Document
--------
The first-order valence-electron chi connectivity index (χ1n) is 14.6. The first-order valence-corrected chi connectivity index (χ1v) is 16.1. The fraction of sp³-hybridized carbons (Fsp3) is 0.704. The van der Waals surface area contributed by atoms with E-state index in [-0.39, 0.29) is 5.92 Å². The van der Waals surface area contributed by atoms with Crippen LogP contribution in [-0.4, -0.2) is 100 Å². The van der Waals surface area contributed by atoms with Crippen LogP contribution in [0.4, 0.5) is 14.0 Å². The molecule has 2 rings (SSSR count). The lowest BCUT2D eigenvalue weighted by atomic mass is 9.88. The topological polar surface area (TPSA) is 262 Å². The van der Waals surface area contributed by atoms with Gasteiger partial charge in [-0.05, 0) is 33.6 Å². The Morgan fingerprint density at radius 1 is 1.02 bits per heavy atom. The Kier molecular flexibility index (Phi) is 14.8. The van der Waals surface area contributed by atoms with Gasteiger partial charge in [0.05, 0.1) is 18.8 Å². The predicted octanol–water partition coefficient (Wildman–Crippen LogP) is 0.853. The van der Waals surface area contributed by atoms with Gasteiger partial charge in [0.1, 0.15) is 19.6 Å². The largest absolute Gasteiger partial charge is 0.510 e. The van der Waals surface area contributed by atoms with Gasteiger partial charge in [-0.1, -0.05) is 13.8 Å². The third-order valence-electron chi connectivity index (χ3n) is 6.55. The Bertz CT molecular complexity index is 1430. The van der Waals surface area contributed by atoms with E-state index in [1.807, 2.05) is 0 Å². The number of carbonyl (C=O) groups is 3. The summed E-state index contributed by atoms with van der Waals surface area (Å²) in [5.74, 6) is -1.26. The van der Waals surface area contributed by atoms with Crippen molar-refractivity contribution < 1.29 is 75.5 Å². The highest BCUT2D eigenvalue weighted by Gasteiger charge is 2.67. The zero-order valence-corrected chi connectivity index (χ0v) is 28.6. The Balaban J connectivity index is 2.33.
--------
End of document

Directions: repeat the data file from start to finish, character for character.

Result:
The first-order valence-electron chi connectivity index (χ1n) is 14.6. The first-order valence-corrected chi connectivity index (χ1v) is 16.1. The fraction of sp³-hybridized carbons (Fsp3) is 0.704. The van der Waals surface area contributed by atoms with E-state index in [-0.39, 0.29) is 5.92 Å². The van der Waals surface area contributed by atoms with Crippen LogP contribution in [-0.4, -0.2) is 100 Å². The van der Waals surface area contributed by atoms with Crippen LogP contribution in [0.4, 0.5) is 14.0 Å². The molecule has 2 rings (SSSR count). The lowest BCUT2D eigenvalue weighted by atomic mass is 9.88. The topological polar surface area (TPSA) is 262 Å². The van der Waals surface area contributed by atoms with Gasteiger partial charge in [-0.05, 0) is 33.6 Å². The Morgan fingerprint density at radius 1 is 1.02 bits per heavy atom. The Kier molecular flexibility index (Phi) is 14.8. The van der Waals surface area contributed by atoms with Gasteiger partial charge in [0.05, 0.1) is 18.8 Å². The predicted octanol–water partition coefficient (Wildman–Crippen LogP) is 0.853. The van der Waals surface area contributed by atoms with Gasteiger partial charge in [0.1, 0.15) is 19.6 Å². The largest absolute Gasteiger partial charge is 0.510 e. The van der Waals surface area contributed by atoms with Gasteiger partial charge in [-0.1, -0.05) is 13.8 Å². The third-order valence-electron chi connectivity index (χ3n) is 6.55. The Bertz CT molecular complexity index is 1430. The van der Waals surface area contributed by atoms with E-state index in [1.807, 2.05) is 0 Å². The number of carbonyl (C=O) groups is 3. The summed E-state index contributed by atoms with van der Waals surface area (Å²) in [5.74, 6) is -1.26. The van der Waals surface area contributed by atoms with Crippen molar-refractivity contribution < 1.29 is 75.5 Å². The highest BCUT2D eigenvalue weighted by Gasteiger charge is 2.67. The zero-order valence-corrected chi connectivity index (χ0v) is 28.6. The Balaban J connectivity index is 2.33.